What gets people interested and engaged in issues regarding homelessness? Well, the local news was dominated for days recently after a homeless man was set on fire in Oak Park. You couldn’t have missed the headlines or news reports about this unprovoked and tragic attack in a Rite Aid parking lot.
There ought to be more critical analysis about infrastructural efforts to eradicate homelessness, or updates on political promises to house local veterans (keep reading for that). Yes, “homeless man set on fire” is news. Send in the reporters, hold whatever presses are still in use and light up social media. A bizarre tragedy like this duly fosters public sympathy. Meanwhile, the nightly threat faced by thousands of San Diego men, women and children who sleep outside on dangerous streets with no means to overcome severe mental illness and health issues does not.
Homelessness has become white noise. It’s like when you live under the flight path near Lindbergh Field. The extreme sound of a descending jet engine is obnoxious, not unlike being front row at Coachella with Axl Rose on stage. A subconscious immunity can develop, causing your brain to pay less attention. It’s a survival mechanism, a natural reaction to stress or negativity.
Whatever your sympathy level, most people are at wit’s end with the realities of homelessness.
Over the past few months, regularly scheduled but traumatizing sweeps of East Village encampments have occurred. These sweeps seemingly demonstrate to downtown constituents that politicians are responding to complaints. Sweeps are the kneejerk reaction. But it’s just deck chair re-arrangement on the Titanic, played out using the meager possessions of human beings.
This daily tragedy goes largely ignored.
I don’t want to add to the white noise playlist on homelessness, but it’s immensely frustrating to watch a problem continuously circle around upon itself.
So back in January, San Diego Mayor Kevin Faulconer used his State of the City address to announce an initiative that promised to aid a segment of the city’s homeless population. Specifically, he said his “Housing Our Heroes” plan would get 1,000 veterans off the street by the end of 2016.
How about if we track that—say, on a monthly basis?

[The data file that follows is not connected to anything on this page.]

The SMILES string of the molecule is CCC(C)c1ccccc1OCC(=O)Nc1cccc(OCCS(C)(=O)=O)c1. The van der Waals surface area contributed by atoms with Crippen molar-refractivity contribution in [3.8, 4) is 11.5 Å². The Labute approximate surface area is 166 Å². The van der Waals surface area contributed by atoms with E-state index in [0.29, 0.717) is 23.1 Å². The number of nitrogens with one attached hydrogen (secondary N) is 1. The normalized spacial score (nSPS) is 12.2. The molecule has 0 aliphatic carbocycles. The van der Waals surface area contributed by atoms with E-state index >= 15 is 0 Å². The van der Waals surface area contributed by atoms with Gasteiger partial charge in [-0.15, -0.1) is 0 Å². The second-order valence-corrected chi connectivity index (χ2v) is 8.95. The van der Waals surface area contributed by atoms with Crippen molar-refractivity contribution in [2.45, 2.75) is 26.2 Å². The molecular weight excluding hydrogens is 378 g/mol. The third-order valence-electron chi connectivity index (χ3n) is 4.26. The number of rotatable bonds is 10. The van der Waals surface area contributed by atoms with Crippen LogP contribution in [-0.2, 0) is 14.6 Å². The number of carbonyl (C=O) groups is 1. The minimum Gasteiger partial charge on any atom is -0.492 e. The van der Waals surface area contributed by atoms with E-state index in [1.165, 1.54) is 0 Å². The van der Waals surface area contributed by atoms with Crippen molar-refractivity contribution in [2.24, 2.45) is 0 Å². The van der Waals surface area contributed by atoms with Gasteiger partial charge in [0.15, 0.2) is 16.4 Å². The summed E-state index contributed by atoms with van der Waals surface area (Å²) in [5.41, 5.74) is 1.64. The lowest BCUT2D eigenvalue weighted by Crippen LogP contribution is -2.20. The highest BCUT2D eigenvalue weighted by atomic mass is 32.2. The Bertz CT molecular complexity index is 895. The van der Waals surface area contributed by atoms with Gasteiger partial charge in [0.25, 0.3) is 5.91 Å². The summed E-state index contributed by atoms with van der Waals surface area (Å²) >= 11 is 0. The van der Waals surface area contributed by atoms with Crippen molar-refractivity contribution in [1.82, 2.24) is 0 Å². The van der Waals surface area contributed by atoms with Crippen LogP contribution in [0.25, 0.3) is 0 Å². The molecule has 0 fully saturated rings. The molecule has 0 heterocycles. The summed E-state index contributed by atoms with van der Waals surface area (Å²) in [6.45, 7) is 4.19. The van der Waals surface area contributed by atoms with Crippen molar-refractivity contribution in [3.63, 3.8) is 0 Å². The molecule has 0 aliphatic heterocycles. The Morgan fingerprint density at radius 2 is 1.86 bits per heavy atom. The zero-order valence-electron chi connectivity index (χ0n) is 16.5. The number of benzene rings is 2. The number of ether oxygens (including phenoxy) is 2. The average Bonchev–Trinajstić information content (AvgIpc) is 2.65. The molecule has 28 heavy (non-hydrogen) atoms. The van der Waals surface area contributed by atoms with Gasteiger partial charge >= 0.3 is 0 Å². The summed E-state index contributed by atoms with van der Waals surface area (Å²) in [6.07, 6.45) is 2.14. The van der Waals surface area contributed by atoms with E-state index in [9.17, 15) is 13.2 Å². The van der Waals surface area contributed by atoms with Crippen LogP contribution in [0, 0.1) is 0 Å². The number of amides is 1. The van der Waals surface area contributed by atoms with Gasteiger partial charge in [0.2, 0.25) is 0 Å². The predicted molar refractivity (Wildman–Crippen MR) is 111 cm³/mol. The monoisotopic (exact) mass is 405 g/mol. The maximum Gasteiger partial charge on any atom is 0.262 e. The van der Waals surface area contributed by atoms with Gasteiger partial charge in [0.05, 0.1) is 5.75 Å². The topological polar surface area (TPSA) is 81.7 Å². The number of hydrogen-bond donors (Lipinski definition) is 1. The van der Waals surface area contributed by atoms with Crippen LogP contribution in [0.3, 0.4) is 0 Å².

If this initiative succeeds—where too many have failed in the past—we can quickly emulate it, widen it and spread the safety net further. As well, if Housing Our Heroes fails to hit its goal then the stink of that failure needs to be permanently pinned to the responsible lapels, especially including a mayor eyeing re-election or even higher office.
The San Diego Housing Commission is directing the Housing Our Heroes program. SDHC director of homeless housing innovation Melissa Peterman says the official launch date was March 1. As of April 12, she says 29 veterans have been housed (27 via Veteran Administration Supportive Housing vouchers; one through a Section 8 voucher and one “rapid-rehousing” participant).
Peterman says they’ve been doing outreach to landlords and brought at least 18 into the program, accounting for 59 new units earmarked to house veterans.
Awareness ads have been created and are running on local TV (CBS, KUSI and Cox Channel 4) and radio (KOGO and KFMB). Peterman says the ads have caused calls received from veterans and landlords on the Housing Commission hotline to increase three-fold, from 15-20 to 50-60 per week.
OK, but nearly two months into an initiative with a 10-month lifespan and a goal of housing 1,000 people…and just 29 veterans have been brought in off the street. Out of the gate, 100 veterans a month was going to be needed to hit goal.
Not good. Is an uptick expected or predicted?
“We’re still in the building-awareness phase but we feel like we’re on track,” says Peterman. “We’ve committed resources to provide housing opportunities for 1,000 veterans and the progress we’re making is putting us on track for that.”
CityBeat will keep an eye on The Housing Commission’s progress. If that’s newsworthy to you—or even information you’d use to be informed come ballot box time—check back here before the June 7 primary election for a more telling update.